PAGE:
welcome pete + welcome lambs + welcome 1941 Case VC & farmhack

Greetings everyone,

Today: spring weather. To be able to work outside in the sun again is great (Plus the peepers were out in earnest last night!). A slew of other happenings preceded the recent shift, most notably the birth of the long-awaited mule foal Pete. Pete was discovered Friday morning in Lady's box stall, healthy, bright, new and fuzzy. We have been watching him gain energy and rambunctiousness, venturing outside yesterday for the first time and prancing around like he owned the place. Ample photos of the jet black pistol below.

The first two lambs have joined the farm as well having alerted Daniel, slumbering in the haymow because it was so warm, to their presence early yesterday AM. The 1941 Case VC for this weekend's Farmhack arrived yesterday also. It was all certain farmers could do to keep from starting the conversion before the actual event.

Also, a hotbed update: it has been about a month (March 12) since we started the hotbed and in the last few days we've noticed drop in temperature (from about 120 F to 100 F) so we turned a portion of the pile and added some fresh manure. We'll see if those actions will be enough to cause a rise in the temperature again, and if not, we'll just build another one of similar size. It's been working really great for us; with four layers of remay and a layer of plastic over the bed at night the temp stays around 50 even when its below freezing outside. Today we are seeding basil, bok choi, cabbage, cauliflower, collards, endive, ground cherries, head lettuce, kale, kohlrabi, napa cabbage, radicchio, romanesco broccoli and shallots to add to our cache of flats on the hotbed.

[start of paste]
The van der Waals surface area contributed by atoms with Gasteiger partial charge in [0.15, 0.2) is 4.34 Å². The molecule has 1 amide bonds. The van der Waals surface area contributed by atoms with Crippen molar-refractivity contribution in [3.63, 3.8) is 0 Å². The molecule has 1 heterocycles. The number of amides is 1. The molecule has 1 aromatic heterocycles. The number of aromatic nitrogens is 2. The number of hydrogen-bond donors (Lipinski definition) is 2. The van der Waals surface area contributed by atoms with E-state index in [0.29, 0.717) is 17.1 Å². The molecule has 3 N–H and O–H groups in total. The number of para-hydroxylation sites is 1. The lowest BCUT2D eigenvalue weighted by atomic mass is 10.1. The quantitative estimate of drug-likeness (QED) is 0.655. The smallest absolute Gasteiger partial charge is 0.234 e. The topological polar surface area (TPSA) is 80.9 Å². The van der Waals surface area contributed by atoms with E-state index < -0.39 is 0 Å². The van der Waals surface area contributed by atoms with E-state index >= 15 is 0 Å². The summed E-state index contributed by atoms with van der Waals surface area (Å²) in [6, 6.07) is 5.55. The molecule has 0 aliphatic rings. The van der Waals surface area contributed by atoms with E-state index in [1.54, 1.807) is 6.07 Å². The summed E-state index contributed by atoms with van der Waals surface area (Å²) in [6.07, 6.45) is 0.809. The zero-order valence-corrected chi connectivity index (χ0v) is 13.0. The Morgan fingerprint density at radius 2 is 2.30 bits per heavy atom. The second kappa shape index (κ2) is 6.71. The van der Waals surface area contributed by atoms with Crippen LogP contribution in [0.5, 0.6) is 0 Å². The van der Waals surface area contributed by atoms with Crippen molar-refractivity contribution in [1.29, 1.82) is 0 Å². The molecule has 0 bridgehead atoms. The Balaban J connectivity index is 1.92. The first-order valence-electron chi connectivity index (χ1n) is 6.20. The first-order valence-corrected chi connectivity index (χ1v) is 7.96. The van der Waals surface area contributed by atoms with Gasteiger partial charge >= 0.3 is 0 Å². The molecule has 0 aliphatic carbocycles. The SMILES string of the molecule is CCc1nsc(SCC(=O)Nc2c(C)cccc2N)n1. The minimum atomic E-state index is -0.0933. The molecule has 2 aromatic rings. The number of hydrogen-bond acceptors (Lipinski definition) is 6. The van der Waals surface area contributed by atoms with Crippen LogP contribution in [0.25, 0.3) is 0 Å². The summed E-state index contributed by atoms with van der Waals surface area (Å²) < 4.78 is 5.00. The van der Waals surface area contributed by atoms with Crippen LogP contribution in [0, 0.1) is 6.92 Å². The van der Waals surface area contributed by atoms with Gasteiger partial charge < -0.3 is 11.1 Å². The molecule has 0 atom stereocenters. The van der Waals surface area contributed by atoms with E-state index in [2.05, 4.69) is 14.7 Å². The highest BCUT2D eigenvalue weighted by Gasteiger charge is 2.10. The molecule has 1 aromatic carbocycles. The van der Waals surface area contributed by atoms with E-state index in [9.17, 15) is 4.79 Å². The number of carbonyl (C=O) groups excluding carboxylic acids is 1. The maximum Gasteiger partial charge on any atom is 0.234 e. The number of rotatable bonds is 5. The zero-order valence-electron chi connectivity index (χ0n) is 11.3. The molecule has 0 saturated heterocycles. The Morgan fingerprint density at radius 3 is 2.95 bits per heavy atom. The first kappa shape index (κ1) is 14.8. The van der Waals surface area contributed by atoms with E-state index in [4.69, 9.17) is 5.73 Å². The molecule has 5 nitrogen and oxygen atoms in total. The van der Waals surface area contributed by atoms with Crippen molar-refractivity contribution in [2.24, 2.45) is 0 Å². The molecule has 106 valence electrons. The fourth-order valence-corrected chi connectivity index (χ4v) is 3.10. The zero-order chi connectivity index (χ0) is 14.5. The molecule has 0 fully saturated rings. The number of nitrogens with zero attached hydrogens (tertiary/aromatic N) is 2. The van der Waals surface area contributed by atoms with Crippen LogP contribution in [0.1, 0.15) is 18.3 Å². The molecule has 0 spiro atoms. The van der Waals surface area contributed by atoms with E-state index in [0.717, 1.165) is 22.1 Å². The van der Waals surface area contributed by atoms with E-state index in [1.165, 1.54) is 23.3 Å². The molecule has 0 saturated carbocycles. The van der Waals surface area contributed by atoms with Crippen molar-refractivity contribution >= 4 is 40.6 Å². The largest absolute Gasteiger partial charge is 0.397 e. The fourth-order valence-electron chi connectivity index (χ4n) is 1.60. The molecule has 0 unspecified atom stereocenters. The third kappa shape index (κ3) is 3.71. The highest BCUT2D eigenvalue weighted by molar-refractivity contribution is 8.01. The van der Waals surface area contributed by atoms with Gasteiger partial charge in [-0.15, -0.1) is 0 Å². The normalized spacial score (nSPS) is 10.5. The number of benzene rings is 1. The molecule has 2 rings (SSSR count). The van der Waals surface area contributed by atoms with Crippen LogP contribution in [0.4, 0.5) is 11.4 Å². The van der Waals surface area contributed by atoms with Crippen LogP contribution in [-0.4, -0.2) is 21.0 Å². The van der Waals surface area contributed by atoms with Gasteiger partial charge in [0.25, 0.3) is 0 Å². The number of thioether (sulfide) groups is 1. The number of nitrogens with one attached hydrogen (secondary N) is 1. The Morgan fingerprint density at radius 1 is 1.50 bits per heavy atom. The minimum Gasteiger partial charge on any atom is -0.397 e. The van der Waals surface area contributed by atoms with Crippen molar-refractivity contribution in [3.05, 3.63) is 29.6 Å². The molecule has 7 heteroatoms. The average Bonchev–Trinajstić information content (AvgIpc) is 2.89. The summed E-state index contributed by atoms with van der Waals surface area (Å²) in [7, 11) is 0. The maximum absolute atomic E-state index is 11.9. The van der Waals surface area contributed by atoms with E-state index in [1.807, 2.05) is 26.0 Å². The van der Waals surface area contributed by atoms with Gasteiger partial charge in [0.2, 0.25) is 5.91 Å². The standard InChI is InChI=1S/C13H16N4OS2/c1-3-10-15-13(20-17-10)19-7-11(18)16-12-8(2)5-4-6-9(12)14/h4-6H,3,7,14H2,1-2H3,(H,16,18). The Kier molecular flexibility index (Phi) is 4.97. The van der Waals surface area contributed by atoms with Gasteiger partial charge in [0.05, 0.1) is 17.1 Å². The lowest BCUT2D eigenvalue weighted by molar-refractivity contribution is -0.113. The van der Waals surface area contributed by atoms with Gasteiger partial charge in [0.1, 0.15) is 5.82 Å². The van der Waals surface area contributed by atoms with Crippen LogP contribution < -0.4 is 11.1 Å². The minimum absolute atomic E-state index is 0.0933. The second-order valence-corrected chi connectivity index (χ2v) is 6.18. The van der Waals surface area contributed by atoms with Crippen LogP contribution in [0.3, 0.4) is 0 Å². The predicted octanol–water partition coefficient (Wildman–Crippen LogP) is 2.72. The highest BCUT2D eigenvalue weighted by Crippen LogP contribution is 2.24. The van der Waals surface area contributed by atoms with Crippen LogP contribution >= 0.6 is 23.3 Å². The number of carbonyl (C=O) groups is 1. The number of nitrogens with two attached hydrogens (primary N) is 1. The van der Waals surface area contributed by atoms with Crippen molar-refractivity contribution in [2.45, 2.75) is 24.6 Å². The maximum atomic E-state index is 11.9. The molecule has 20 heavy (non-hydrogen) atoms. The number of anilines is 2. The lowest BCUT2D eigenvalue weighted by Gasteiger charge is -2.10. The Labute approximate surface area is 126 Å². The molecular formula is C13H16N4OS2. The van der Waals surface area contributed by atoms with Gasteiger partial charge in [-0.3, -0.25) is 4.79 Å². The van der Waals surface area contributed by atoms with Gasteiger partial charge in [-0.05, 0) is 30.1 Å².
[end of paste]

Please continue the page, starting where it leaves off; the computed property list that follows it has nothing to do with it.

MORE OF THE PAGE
Daniel and I drove Connie and Polly singly together (sounds like an oxymoron but each of us was driving a horse in the same area) on Saturday to skid logs for firewood. Though we are by no means experienced teamsters yet, we do appear to be learning some concepts and driving is getting more comfortable each time we go out. The diversity of equipment these animals pull increases in the summer, and I am constantly walking around the farm seeing cultivators, plows, hay tedders and rakes, etc and thinking about how fun it will be to learn to work those implements with the horses.